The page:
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Engineering Ice Cream

June 18, 2014

Materials science is the study of how the properties of materials are determined by their composition and structure. diamond and graphite are both pure carbon, but the properties of these are different because of the arrangement of the carbon atoms. In cooking, the same ingredients can yield different results depending on how they're processed.

Packaged cookies were always brittle bits of baked batter until Proctor & Gamble introduced a soft cookie, "crispy on the outside and chewy on the inside," through its Duncan Hines brand in 1983. This type of cookie was innovative, and the other major cookie manufacturers, Nabisco, Keebler, and Frito-Lay followed with their own versions. Proctor & Gamble's cookie was patented,[1] so it filed a patent infringement lawsuit against the other companies in 1989.[2]

As can be imagined, patenting a food recipe and winning an infringement claim are hard to do. In short, as the cookbook section of your local bookshop, if it still exists, will prove, there's a lot of prior art. One piece of prior art for this cookie was a recipe for "Rigglevake Kucha" (Railroad Cookies) in a 1968 book authored by Edna Staebler of Kitchener, Ontario, Canada. Staebler had received the recipe from a friend, Bevvy Martin.[2] This recipe was cited by the inventors in their patent application.[1]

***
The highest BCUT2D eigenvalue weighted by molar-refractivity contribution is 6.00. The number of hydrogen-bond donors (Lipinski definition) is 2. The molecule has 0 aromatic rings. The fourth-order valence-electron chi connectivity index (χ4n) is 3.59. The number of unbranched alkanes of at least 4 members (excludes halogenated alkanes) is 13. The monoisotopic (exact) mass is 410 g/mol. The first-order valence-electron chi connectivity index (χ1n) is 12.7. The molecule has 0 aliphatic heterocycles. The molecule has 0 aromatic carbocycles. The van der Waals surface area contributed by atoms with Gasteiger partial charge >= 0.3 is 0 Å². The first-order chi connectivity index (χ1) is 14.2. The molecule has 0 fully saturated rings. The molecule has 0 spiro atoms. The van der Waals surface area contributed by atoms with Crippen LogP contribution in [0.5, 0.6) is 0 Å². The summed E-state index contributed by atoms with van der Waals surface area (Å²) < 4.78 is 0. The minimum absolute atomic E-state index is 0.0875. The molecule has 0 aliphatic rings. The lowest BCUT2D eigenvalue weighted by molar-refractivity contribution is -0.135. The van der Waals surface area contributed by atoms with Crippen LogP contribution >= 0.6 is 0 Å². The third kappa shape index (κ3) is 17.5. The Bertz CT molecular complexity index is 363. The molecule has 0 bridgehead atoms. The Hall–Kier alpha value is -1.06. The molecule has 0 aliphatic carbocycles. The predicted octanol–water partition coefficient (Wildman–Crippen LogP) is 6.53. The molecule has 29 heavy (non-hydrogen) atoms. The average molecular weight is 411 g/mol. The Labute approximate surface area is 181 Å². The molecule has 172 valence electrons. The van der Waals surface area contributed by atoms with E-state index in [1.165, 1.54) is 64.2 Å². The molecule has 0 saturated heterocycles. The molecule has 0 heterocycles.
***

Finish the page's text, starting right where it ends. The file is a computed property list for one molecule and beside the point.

A recipe is one thing, but the process for making the cookies is another, and Staebler had never baked them herself. Nevertheless, there were requests from lawyers from both sides for samples of the ingredients and samples of the cookies, which were baked in large quantities by Staebler's friends.[2] As it turned out, the crispy-chewy cookie market wasn't that large, and the three supposed infringers paid a $125 million pre-trial settlement to Proctor and Gamble, agreeing that the patent was legal and enforceable.[2]

Coconut macaroons

My favorite chewy cookie, the coconut macaroon.

(Photo by Jessica Spengler, via Wikimedia Commons.)

A hundred and twenty-five million dollars in 1989 money (nearly a quarter of a million dollars in today's money) should convince you that there's high technology in the food industry; and, where there's high technology, there's also science. Scientists at the Institute of Agrochemistry and Food Technology (Valencia, Spain) have just published a study of the temporal evolution of perceived qualities during consumption of various types of ice cream.

Unlike experiments in the physical sciences, where numbers rule your experiment, experiments involving perceptions experienced while eating are a little more complicated. In such studies, statistics rule, so the number of study participants needs to be large. There were 85 in this study, and they all got to eat six different compositions of vanilla ice cream made with varied amounts of milk, cream, egg, and hydrocolloids, macromolecules that enhance thickness and stability.[3]